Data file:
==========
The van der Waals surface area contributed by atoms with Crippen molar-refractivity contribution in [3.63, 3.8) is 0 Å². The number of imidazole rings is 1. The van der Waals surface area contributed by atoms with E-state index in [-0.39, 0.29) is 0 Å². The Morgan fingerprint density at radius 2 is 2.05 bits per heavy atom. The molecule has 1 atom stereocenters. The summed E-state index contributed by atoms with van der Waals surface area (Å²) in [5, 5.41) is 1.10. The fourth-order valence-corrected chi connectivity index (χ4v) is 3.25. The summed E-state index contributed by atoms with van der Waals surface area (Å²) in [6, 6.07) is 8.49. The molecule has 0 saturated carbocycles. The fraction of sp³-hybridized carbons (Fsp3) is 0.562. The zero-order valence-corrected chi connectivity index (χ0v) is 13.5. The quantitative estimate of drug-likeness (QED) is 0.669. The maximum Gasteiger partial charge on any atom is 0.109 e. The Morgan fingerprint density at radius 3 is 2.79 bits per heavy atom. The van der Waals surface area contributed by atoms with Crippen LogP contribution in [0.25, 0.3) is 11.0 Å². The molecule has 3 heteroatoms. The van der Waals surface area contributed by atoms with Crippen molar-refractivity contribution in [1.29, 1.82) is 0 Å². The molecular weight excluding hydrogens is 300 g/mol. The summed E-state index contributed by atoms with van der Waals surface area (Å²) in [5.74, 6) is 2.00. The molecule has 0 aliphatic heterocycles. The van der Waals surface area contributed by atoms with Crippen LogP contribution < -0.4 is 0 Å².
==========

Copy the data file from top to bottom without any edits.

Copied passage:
The van der Waals surface area contributed by atoms with Crippen molar-refractivity contribution in [3.63, 3.8) is 0 Å². The number of imidazole rings is 1. The van der Waals surface area contributed by atoms with E-state index in [-0.39, 0.29) is 0 Å². The Morgan fingerprint density at radius 2 is 2.05 bits per heavy atom. The molecule has 1 atom stereocenters. The summed E-state index contributed by atoms with van der Waals surface area (Å²) in [5, 5.41) is 1.10. The fourth-order valence-corrected chi connectivity index (χ4v) is 3.25. The summed E-state index contributed by atoms with van der Waals surface area (Å²) in [6, 6.07) is 8.49. The molecule has 0 saturated carbocycles. The fraction of sp³-hybridized carbons (Fsp3) is 0.562. The zero-order valence-corrected chi connectivity index (χ0v) is 13.5. The quantitative estimate of drug-likeness (QED) is 0.669. The maximum Gasteiger partial charge on any atom is 0.109 e. The Morgan fingerprint density at radius 3 is 2.79 bits per heavy atom. The van der Waals surface area contributed by atoms with Crippen LogP contribution in [0.25, 0.3) is 11.0 Å². The molecule has 3 heteroatoms. The van der Waals surface area contributed by atoms with Crippen molar-refractivity contribution in [1.29, 1.82) is 0 Å². The molecular weight excluding hydrogens is 300 g/mol. The summed E-state index contributed by atoms with van der Waals surface area (Å²) in [5.74, 6) is 2.00. The molecule has 0 aliphatic heterocycles. The van der Waals surface area contributed by atoms with Crippen LogP contribution < -0.4 is 0 Å².